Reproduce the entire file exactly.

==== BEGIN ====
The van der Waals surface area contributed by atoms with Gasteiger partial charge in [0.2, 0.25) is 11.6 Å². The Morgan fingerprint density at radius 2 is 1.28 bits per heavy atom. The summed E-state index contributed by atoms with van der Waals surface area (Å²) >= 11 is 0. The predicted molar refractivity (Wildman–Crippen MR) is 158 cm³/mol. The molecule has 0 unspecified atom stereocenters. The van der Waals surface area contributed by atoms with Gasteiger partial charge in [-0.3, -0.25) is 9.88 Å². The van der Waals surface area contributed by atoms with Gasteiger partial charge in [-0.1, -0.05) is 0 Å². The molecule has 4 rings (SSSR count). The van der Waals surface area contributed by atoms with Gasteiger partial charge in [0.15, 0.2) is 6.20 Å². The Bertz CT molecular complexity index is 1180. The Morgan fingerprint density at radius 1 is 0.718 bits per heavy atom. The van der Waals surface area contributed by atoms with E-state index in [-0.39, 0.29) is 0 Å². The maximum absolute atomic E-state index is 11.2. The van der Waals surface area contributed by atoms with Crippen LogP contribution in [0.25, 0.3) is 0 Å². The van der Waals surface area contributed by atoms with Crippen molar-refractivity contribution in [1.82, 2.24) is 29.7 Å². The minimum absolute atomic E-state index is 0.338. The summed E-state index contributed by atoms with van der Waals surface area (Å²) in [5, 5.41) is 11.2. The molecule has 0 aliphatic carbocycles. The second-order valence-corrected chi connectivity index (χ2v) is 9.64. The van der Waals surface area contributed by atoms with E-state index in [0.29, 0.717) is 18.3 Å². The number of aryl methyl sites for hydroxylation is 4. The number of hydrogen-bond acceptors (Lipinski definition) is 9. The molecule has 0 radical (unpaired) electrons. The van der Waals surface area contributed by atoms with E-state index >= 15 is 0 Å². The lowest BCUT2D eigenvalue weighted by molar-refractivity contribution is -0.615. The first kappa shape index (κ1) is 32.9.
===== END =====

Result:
The van der Waals surface area contributed by atoms with Gasteiger partial charge in [0.2, 0.25) is 11.6 Å². The Morgan fingerprint density at radius 2 is 1.28 bits per heavy atom. The summed E-state index contributed by atoms with van der Waals surface area (Å²) >= 11 is 0. The predicted molar refractivity (Wildman–Crippen MR) is 158 cm³/mol. The molecule has 0 unspecified atom stereocenters. The van der Waals surface area contributed by atoms with Gasteiger partial charge in [-0.3, -0.25) is 9.88 Å². The van der Waals surface area contributed by atoms with Gasteiger partial charge in [-0.1, -0.05) is 0 Å². The molecule has 4 rings (SSSR count). The van der Waals surface area contributed by atoms with Gasteiger partial charge in [0.15, 0.2) is 6.20 Å². The Bertz CT molecular complexity index is 1180. The Morgan fingerprint density at radius 1 is 0.718 bits per heavy atom. The van der Waals surface area contributed by atoms with E-state index in [-0.39, 0.29) is 0 Å². The maximum absolute atomic E-state index is 11.2. The van der Waals surface area contributed by atoms with Crippen LogP contribution in [0.25, 0.3) is 0 Å². The van der Waals surface area contributed by atoms with Crippen molar-refractivity contribution in [1.82, 2.24) is 29.7 Å². The minimum absolute atomic E-state index is 0.338. The summed E-state index contributed by atoms with van der Waals surface area (Å²) in [5, 5.41) is 11.2. The molecule has 0 aliphatic carbocycles. The second-order valence-corrected chi connectivity index (χ2v) is 9.64. The van der Waals surface area contributed by atoms with E-state index in [0.29, 0.717) is 18.3 Å². The number of aryl methyl sites for hydroxylation is 4. The number of hydrogen-bond acceptors (Lipinski definition) is 9. The molecule has 0 radical (unpaired) electrons. The van der Waals surface area contributed by atoms with E-state index >= 15 is 0 Å². The lowest BCUT2D eigenvalue weighted by molar-refractivity contribution is -0.615. The first kappa shape index (κ1) is 32.9.